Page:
So said Steven Aimone in a workshop I had with him a few years back. If I remember that, I usually find a way forward with something I've been struggling with.
In fact, I knew I'd written about this before and did a search through my blog for the phrase and saw it in a May, 2013 post. I'd forgotten Archie Brennan's bit of advice that I also mentioned there: "When in doubt, simplify."
Over the past several days I've worked with many drawing/paintings and have been happy with some and not so pleased with others. Yesterday, I spent most of the day re-examining them, deciding some were OK and those that weren't, I worked on. I over-painted, washed away, reassessed and finally gave in to using white gouache on some to go back to lighter areas. I just haven't yet found a light enough earth pigment to do what I want. I'd wanted all of the work on these pieces to be from natural sources--but, after all, I'm the one making up the "rules" to follow. And I can choose to change them if I want to.I'm taking to heart something Archie Brennan said at the recent workshop: "When in doubt, simplify." Also in mind is another quote, interestingly also beginning the same way: "When in doubt, make big changes." (Steve Aimone)
The biggest change came with a large watercolor piece that I described in process in a previous post, the one on which I sprayed acorn dye over leaves as a starting point. I just wasn't happy with the end result and yesterday morning I decided to try to wash off some of the dark area that I'd gotten from the iron/rust solution. I took the painting to the cottage and ran water from the outside faucet all over it. Nothing budged! At least I know how permanent that stuff is now.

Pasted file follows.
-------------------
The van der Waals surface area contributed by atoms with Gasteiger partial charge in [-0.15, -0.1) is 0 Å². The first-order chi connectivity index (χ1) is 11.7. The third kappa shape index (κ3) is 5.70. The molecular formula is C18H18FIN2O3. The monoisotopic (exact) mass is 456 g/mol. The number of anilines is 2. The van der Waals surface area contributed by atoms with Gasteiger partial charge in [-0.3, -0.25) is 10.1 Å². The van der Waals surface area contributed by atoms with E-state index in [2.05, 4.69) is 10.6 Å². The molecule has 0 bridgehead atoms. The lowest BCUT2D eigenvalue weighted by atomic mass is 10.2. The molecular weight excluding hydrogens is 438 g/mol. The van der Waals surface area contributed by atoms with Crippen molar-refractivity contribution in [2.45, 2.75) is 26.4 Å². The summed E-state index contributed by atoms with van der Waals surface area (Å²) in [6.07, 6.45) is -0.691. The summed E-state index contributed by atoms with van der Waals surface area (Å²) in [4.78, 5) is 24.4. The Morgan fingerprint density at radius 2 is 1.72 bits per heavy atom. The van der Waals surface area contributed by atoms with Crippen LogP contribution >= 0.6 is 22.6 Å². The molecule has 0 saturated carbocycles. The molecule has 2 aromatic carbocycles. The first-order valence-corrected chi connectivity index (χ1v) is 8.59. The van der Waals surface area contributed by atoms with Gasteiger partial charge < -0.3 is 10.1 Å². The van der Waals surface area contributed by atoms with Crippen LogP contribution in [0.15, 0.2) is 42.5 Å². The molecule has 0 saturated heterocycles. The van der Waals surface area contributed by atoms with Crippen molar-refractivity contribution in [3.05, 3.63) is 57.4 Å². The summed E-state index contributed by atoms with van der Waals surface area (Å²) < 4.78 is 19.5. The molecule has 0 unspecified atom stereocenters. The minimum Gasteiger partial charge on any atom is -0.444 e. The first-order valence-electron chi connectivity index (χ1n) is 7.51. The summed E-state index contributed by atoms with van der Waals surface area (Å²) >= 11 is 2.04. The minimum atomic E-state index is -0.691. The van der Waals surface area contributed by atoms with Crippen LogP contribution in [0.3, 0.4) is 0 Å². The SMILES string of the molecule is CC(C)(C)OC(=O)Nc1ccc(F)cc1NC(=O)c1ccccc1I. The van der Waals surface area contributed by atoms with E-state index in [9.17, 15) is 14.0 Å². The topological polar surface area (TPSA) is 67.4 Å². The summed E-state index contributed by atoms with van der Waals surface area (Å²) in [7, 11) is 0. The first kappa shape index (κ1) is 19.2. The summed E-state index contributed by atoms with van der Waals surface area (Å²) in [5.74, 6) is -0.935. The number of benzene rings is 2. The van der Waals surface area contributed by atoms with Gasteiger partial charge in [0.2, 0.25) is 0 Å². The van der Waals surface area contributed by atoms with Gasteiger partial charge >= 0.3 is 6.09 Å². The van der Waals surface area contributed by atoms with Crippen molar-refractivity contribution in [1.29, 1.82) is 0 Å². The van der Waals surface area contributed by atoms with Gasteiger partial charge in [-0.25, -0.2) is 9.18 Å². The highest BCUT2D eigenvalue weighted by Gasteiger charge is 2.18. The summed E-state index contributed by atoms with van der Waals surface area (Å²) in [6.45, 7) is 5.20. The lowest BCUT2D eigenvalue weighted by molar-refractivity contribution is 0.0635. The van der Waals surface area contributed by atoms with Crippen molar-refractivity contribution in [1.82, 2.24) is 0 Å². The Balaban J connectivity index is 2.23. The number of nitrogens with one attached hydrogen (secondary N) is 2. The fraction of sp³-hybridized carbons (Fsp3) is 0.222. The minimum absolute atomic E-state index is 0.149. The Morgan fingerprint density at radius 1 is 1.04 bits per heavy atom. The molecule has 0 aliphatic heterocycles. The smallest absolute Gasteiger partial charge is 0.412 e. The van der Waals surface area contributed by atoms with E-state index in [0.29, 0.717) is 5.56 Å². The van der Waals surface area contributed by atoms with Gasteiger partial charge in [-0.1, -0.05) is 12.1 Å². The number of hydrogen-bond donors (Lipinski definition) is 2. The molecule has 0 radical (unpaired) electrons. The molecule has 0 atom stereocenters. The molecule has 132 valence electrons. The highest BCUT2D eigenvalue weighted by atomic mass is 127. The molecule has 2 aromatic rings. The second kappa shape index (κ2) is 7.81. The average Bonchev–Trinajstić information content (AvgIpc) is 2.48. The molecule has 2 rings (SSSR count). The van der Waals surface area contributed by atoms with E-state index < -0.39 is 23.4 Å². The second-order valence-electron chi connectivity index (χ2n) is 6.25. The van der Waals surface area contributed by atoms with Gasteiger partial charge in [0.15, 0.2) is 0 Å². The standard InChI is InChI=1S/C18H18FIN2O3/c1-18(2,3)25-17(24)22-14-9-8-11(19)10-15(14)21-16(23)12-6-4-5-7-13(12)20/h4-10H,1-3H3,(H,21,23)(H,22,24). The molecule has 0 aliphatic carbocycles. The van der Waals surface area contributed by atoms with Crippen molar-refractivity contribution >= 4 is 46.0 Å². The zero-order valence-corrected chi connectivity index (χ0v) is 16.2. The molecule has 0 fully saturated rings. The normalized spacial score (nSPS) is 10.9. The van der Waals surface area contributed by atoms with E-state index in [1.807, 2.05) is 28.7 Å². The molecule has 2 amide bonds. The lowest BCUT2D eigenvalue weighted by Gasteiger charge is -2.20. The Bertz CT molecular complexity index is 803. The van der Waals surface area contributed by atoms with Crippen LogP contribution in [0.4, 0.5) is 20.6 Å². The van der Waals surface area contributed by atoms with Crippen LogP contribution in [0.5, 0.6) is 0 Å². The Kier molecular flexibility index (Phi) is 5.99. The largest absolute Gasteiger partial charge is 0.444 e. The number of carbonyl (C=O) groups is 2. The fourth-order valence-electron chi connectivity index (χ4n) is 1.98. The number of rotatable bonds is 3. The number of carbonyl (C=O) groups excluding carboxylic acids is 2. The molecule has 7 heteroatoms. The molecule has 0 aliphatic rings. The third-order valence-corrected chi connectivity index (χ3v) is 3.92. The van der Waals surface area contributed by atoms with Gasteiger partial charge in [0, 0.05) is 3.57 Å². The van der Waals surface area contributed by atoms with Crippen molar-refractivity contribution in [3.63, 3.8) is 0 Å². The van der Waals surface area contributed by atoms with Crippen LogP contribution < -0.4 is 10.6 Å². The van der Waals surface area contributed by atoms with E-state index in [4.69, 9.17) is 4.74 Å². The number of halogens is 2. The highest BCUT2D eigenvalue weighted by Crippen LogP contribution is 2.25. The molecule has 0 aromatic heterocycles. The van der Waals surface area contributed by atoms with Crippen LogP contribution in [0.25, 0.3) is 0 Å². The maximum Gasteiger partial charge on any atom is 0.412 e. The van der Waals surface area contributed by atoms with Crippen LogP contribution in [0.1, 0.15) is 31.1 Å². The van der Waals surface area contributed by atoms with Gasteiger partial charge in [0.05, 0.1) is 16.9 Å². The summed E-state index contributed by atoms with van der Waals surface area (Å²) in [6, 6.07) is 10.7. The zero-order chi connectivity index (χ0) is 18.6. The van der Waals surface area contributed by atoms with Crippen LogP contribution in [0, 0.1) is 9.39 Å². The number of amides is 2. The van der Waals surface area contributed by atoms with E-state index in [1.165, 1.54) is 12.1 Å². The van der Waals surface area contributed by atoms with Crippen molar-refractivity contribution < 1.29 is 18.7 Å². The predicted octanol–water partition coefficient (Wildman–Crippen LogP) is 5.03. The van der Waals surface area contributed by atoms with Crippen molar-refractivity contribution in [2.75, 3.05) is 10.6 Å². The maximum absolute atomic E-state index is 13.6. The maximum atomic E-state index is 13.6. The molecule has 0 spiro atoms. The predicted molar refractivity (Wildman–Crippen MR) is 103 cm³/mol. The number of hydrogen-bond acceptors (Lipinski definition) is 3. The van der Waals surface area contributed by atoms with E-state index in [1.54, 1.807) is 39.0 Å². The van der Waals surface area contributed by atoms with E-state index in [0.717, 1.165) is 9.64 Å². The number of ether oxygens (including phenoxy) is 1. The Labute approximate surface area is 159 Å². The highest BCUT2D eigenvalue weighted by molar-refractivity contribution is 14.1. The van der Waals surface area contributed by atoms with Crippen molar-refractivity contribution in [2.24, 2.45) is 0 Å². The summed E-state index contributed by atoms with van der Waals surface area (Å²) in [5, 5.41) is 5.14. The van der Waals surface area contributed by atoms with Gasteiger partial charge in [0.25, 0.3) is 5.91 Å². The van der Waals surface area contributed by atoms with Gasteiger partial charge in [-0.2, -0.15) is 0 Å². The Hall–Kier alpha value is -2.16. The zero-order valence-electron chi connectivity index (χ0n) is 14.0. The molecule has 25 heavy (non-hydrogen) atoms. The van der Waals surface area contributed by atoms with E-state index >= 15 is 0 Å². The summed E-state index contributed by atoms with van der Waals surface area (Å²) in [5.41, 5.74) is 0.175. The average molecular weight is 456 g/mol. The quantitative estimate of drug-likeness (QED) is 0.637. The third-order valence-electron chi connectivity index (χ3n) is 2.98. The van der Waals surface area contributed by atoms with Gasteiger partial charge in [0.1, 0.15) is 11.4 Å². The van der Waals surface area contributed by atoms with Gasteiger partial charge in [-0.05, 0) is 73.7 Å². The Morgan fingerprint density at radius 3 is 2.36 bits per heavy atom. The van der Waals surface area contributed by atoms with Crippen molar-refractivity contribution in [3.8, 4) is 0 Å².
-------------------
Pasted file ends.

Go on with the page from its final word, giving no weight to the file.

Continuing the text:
All I could think of was "when in doubt, make big changes" and the biggest change I could make (other than ripping the paper to shreds and reassembling it--and yes, I thought of that) was to use white gouache to cover some of the dark.
And that's what I did. While the paper was still quite wet I laid it on the porch and began to paint with the gouache and a large, flat brush. Within about 20 minutes I had this:
And I'm much happier with the image now.
The other large piece is OK, too. Here's where I left it yesterday afternoon... didn't do any other work on it except to once more look at it from a different orientation:
I have one other idea to work on today. It's my last full day here and I'll need to pack up the studio later in the afternoon. But I want to begin (and maybe finish) one or two more things.